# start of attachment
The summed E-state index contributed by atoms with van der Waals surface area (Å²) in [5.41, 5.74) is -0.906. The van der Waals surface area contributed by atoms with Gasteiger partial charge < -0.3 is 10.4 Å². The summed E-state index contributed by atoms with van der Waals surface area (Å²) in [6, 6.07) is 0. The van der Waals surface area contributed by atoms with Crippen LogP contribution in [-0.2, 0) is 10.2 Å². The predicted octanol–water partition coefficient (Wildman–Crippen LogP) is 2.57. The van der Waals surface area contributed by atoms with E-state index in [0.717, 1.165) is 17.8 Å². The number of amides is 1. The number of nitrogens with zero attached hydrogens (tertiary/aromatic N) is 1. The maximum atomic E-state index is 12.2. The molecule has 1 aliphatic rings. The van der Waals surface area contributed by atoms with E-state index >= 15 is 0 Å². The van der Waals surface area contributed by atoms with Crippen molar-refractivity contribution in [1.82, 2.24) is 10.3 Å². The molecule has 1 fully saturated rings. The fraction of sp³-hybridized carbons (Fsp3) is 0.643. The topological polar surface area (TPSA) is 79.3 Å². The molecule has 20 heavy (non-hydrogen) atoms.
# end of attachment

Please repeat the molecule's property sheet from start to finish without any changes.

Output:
The summed E-state index contributed by atoms with van der Waals surface area (Å²) in [5.41, 5.74) is -0.906. The van der Waals surface area contributed by atoms with Gasteiger partial charge < -0.3 is 10.4 Å². The summed E-state index contributed by atoms with van der Waals surface area (Å²) in [6, 6.07) is 0. The van der Waals surface area contributed by atoms with Crippen LogP contribution in [-0.2, 0) is 10.2 Å². The predicted octanol–water partition coefficient (Wildman–Crippen LogP) is 2.57. The van der Waals surface area contributed by atoms with E-state index in [0.717, 1.165) is 17.8 Å². The number of amides is 1. The number of nitrogens with zero attached hydrogens (tertiary/aromatic N) is 1. The maximum atomic E-state index is 12.2. The molecule has 1 aliphatic rings. The van der Waals surface area contributed by atoms with E-state index >= 15 is 0 Å². The van der Waals surface area contributed by atoms with Crippen molar-refractivity contribution in [1.82, 2.24) is 10.3 Å². The molecule has 1 fully saturated rings. The fraction of sp³-hybridized carbons (Fsp3) is 0.643. The topological polar surface area (TPSA) is 79.3 Å². The molecule has 20 heavy (non-hydrogen) atoms.